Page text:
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Costly Posturing : Relative Status, Ceremonies and Early Child Development in China


  • Chen, Xi
  • Zhang, Xiaobo


Presenting gifts at funerals, weddings, and other ceremonies held by fellow villagers have been regarded as social norms in Chinese villages for thousands of years. However, it is more burdensome for the poor to take part in these social occasions than for the rich. Because the poor often lack the necessary resources, they are forced to cut back on basic consumption, such as food, in order to afford a gift to attend the social festivals. For pregnant women in poor families, such a reduction in nutrition intake as a result of gift-giving can have a lasting detrimental health impact on their children. Using a primary census-type panel household survey in 18 villages in rural China, this paper first documents the fact that child health status has barely improved in the past decades despite more than double digit of annual per capita income growth. We show that social squeeze plays an important role in explaining this phenomenon. The toll of participating in social events is heavy for the poor–doubling the number of prenatal exposures to social ceremonies in a village would lower the height-for-age z-score of children born to poor families This finding sheds some light on the `food puzzle´ raised by Deaton as to why the nutritional status of the poor tends to be stagnant amid rapid income growth in developing countries.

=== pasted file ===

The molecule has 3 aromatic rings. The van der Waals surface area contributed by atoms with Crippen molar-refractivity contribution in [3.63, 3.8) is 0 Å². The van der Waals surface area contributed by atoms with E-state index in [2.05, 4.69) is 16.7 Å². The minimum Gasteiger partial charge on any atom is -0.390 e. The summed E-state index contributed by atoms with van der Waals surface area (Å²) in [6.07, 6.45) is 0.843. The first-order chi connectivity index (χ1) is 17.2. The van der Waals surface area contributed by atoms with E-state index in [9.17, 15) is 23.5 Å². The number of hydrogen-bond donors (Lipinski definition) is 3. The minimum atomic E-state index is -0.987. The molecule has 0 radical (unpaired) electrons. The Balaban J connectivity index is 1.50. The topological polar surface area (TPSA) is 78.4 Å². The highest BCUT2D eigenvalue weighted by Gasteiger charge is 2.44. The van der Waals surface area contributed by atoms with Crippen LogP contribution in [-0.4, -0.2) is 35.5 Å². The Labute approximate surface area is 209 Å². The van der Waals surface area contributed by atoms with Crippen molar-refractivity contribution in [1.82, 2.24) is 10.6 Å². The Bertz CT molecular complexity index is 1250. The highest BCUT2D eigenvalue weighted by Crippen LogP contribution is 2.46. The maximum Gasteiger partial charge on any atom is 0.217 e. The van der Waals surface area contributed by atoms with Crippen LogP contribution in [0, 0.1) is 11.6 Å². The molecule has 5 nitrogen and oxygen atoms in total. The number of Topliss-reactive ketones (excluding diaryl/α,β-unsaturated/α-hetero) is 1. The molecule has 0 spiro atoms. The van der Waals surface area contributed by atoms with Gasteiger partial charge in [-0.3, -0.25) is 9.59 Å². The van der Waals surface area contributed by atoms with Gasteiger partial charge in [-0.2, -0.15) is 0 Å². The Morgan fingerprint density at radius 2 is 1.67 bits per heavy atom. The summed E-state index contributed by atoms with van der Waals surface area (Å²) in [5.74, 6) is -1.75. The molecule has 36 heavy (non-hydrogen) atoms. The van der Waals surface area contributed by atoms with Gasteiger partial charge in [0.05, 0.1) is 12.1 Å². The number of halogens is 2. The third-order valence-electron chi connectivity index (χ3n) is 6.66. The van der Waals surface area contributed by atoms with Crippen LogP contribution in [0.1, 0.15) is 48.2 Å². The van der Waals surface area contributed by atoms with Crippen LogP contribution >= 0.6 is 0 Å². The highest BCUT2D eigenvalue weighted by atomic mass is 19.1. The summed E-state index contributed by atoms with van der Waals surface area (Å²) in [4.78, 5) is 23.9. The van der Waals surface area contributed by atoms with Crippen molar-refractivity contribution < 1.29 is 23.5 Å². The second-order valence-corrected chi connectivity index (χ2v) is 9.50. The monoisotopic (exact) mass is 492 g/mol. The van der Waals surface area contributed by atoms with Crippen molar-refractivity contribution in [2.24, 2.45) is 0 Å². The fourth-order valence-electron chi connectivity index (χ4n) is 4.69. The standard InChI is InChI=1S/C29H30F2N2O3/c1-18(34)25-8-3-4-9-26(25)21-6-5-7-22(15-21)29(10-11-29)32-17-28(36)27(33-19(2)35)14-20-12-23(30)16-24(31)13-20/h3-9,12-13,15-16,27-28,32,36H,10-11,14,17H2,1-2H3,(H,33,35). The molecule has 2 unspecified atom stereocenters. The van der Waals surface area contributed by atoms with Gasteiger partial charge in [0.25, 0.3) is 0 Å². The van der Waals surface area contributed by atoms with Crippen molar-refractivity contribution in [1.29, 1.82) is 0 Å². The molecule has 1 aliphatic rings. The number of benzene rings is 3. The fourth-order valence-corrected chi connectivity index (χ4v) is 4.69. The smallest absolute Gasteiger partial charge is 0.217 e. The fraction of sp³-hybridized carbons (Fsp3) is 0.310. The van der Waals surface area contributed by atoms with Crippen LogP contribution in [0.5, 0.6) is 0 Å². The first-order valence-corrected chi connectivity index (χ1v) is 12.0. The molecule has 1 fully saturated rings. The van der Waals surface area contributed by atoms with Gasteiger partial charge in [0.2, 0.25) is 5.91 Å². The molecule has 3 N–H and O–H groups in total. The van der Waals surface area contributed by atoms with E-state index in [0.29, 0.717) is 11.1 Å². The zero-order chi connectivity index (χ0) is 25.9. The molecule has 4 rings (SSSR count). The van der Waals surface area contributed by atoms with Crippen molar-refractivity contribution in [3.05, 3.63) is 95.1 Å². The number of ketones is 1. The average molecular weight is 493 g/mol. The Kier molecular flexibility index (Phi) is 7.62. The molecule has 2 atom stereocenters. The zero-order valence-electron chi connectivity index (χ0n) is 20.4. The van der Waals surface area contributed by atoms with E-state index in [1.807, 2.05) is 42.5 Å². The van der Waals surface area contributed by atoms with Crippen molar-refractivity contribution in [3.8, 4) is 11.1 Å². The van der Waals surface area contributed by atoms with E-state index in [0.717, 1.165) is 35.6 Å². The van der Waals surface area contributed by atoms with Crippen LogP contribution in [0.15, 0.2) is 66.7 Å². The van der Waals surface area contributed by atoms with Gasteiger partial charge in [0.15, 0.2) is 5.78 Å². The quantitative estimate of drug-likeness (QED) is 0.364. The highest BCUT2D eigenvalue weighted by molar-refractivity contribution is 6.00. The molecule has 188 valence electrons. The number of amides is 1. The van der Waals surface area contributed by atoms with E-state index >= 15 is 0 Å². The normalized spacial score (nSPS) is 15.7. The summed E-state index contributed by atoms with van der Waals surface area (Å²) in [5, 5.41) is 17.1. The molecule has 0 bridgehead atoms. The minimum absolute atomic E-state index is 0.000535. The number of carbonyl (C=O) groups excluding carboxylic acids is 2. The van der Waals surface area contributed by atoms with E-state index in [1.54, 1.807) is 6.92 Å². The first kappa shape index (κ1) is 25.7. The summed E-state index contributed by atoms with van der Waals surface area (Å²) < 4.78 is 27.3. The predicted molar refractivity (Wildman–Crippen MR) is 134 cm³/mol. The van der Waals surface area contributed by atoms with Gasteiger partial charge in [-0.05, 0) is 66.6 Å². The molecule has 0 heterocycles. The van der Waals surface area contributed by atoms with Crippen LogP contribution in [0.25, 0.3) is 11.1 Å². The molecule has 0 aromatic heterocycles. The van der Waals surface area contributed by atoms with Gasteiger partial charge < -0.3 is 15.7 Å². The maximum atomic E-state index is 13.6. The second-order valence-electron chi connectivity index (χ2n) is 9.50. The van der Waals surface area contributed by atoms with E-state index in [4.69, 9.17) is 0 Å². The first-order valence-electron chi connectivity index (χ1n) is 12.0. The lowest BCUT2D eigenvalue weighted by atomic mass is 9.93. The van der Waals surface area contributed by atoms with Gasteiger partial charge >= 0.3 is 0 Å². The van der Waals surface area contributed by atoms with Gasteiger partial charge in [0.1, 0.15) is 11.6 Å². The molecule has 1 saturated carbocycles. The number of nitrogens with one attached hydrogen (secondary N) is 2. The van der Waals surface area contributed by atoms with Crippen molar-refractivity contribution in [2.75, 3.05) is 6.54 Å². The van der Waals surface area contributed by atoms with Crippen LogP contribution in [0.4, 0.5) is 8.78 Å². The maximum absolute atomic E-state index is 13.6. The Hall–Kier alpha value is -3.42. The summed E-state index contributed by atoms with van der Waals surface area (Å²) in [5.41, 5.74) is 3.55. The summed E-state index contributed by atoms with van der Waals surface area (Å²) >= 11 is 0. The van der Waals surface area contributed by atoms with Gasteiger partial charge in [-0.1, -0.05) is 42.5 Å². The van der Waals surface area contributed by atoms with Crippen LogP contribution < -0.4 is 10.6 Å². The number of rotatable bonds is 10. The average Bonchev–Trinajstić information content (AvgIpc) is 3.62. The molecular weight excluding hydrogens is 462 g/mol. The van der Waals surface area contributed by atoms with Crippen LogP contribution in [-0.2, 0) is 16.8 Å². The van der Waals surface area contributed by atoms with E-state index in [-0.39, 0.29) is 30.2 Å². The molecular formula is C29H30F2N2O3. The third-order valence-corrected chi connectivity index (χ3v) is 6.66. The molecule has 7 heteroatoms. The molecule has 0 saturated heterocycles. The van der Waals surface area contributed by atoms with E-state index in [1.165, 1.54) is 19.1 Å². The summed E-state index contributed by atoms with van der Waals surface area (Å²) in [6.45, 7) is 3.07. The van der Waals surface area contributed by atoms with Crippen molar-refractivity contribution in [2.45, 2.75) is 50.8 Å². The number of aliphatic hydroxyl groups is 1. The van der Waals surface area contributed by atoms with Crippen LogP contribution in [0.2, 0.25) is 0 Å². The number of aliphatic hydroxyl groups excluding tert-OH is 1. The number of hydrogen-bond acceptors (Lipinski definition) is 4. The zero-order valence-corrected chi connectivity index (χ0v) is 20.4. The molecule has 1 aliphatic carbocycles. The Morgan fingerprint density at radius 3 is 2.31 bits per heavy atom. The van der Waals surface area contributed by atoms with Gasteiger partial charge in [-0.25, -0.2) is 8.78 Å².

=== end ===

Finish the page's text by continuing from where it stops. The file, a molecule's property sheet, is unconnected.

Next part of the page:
Suggested Citation

  • Chen, Xi & Zhang, Xiaobo, 2012. "Costly Posturing : Relative Status, Ceremonies and Early Child Development in China," WIDER Working Paper Series 070, World Institute for Development Economic Research (UNU-WIDER).
  • Handle: RePEc:unu:wpaper:wp2012-070

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    References listed on IDEAS

    1. Chen, Xi & Kanbur, Ravi & Zhang, Xiaobo, 2011. "Peer effects, risk pooling, and status seeking: What explains gift spending escalation in rural China?," IFPRI discussion papers 1151, International Food Policy Research Institute (IFPRI).
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    Cited by:

    1. Xi Chen, 2015. "Relative deprivation and individual well-being," IZA World of Labor, Institute for the Study of Labor (IZA), pages 140-140, April.
    2. Chen, Xi, 2014. "Fetus, Fasting, and Festival: The Persistent Effects of in Utero Social Shocks," IZA Discussion Papers 8494, Institute for the Study of Labor (IZA).
    3. Yuan, Yan & Xu, Lihe, 2015. "Are poor able to access the informal credit market? Evidence from rural households in China," China Economic Review, Elsevier, vol. 33(C), pages 232-246.
    4. Bulte, Erwin & Wang, Ruixin & Zhang, Xiaobo, 2017. "Forced gifts: The burden of being a friend," IFPRI discussion papers 1615, International Food Policy Research Institute (IFPRI).
    5. Chen, Xi, 2013. "Relative Deprivation in China," MPRA Paper 48582, University Library of Munich, Germany.
    6. Ding, Weili & Zhang, Yuan, 2014. "When a son is born: The impact of fertility patterns on family finance in rural China," China Economic Review, Elsevier, vol. 30(C), pages 192-208.
    7. repec:spr:sochwe:v:49:y:2017:i:3:d:10.1007_s00355-017-1029-9 is not listed on IDEAS
    8. Chen, Xi, 2014. "Gift-giving and Network Structure in Rural China: Utilizing Long-term Spontaneous Gift Records," IZA Discussion Papers 8642, Institute for the Study of Labor (IZA).
    9. Chen, Xi, 2015. "Status Concern and Relative Deprivation in China: Measures, Empirical Evidence, and Economic and Policy Implications," IZA Discussion Papers 9519, Institute for the Study of Labor (IZA).

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    Households; Poverty; Public welfare; Social values;


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